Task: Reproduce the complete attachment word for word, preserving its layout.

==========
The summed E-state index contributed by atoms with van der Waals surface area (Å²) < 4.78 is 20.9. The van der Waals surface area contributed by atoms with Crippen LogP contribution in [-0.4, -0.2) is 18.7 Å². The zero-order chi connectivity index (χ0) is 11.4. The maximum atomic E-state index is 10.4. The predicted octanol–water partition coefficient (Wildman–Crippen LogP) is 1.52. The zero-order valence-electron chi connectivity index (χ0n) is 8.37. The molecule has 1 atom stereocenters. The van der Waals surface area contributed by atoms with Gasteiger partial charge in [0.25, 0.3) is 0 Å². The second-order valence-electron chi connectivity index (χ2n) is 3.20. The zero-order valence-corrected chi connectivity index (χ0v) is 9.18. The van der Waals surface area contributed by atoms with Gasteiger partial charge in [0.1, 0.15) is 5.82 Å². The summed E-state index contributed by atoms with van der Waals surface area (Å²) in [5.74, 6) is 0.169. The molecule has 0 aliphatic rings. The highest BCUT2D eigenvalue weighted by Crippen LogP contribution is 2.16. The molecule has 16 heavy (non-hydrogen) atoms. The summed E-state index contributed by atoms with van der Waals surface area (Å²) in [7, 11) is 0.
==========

The summed E-state index contributed by atoms with van der Waals surface area (Å²) < 4.78 is 20.9. The van der Waals surface area contributed by atoms with Crippen LogP contribution in [-0.4, -0.2) is 18.7 Å². The zero-order chi connectivity index (χ0) is 11.4. The maximum atomic E-state index is 10.4. The predicted octanol–water partition coefficient (Wildman–Crippen LogP) is 1.52. The zero-order valence-electron chi connectivity index (χ0n) is 8.37. The molecule has 1 atom stereocenters. The van der Waals surface area contributed by atoms with Gasteiger partial charge in [0.25, 0.3) is 0 Å². The second-order valence-electron chi connectivity index (χ2n) is 3.20. The zero-order valence-corrected chi connectivity index (χ0v) is 9.18. The van der Waals surface area contributed by atoms with Gasteiger partial charge in [0.1, 0.15) is 5.82 Å². The summed E-state index contributed by atoms with van der Waals surface area (Å²) in [5.74, 6) is 0.169. The molecule has 0 aliphatic rings. The highest BCUT2D eigenvalue weighted by Crippen LogP contribution is 2.16. The molecule has 16 heavy (non-hydrogen) atoms. The summed E-state index contributed by atoms with van der Waals surface area (Å²) in [7, 11) is 0.